One measure of the ultimate fairness of any justice system is whether it affords equal access to the poorest and weakest members of society. The whole story of torture accountability in the United States so far is a radical subversion of that notion. The weak and powerless figures at the bottom of the food chain are tried, condemned, and made into public examples. The great and powerful figures who secretly make policy for the government behind closed doors escape any form of accountability and have newspapers around the country who rush to defend them from “scapegoating.” It’s perverse.

Single Page

More from Scott Horton:

Context, No Comment August 28, 2015, 12:16 pm

Beltway Secrecy

In five easy lessons

From the April 2015 issue

Company Men

Torture, treachery, and the CIA

Six Questions October 18, 2014, 8:00 pm

The APA Grapples with Its Torture Demons: Six Questions for Nathaniel Raymond

Nathaniel Raymond on CIA interrogation techniques.

Get access to 165 years of
Harper’s for only $45.99

United States Canada



October 2015

Lives by Omission

Lifting as We Climb

Cattle Calls

Getting Jobbed

view Table Content


“One of the peculiar things about economic inequality is that the people who are most articulate about it are not poor, while the poor themselves have said little, at least in print, about their situation.”
Photograph © Reuters/Brendan McDermid
“It would be nice to get through this review without recourse to the term ‘writer’s writer.’ The thing is, in the case of Joy Williams, I have seen the cliché made flesh.”
Illustration by Steven Dana
“Miniatures originated in Persia and were brought to the Indian subcontinent when the Mughals conquered it in the sixteenth century. They could take on almost any subject: landscapes or portraits; stories of love, war, or play.”
Painting by by Imran Qureshi.
“The business of being a country veterinarian is increasingly precarious. The heartland has been emptying of large-animal vets for at least two decades, as agribusiness changed the employment picture and people left the region.”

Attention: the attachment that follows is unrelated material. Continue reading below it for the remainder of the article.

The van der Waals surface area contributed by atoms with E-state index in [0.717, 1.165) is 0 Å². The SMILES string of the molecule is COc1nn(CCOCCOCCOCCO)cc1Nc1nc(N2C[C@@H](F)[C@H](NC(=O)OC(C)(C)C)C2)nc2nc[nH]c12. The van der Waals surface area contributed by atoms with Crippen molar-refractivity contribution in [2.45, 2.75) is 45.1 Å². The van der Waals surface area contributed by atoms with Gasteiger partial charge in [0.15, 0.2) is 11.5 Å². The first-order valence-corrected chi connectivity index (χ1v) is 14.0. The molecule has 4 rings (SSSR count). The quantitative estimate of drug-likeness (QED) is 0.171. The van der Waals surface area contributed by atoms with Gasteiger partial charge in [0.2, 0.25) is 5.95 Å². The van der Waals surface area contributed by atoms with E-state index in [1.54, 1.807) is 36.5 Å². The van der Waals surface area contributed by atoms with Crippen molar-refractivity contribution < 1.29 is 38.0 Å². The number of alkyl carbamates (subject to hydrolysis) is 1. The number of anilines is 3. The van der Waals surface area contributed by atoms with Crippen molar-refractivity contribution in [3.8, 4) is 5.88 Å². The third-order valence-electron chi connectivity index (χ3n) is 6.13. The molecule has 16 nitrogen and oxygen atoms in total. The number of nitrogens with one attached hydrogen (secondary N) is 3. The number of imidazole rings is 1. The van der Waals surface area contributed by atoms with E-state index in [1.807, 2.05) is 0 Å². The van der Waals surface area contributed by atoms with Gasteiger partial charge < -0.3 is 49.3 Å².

Photograph by Lance Rosenfield
“Rosie and her husband had burned through their small savings in the first few months after she lost her job. Now their family of five relied on his minimum-wage paychecks, plus Rosie’s unemployment and food stamps, which, combined, brought them to around $2,000 per month, just above the poverty line.”
Illustrations by Taylor Callery

Ratio of children’s emergency-room visits for injuries related to fireworks last year to those related to “desk supplies”:


The ecosystems around Chernobyl, Ukraine, are now healthier than they were before the nuclear disaster, though radiation levels are still too high for human habitation.

The Islamic State opened two new theme parks featuring a Ferris wheel, teacup rides, and bumper cars.

Subscribe to the Weekly Review newsletter. Don’t worry, we won’t sell your email address!


Subways Are for Sleeping


“Shelby is waiting for something. He himself does not know what it is. When it comes he will either go back into the world from which he came, or sink out of sight in the morass of alcoholism or despair that has engulfed other vagrants.”

Subscribe Today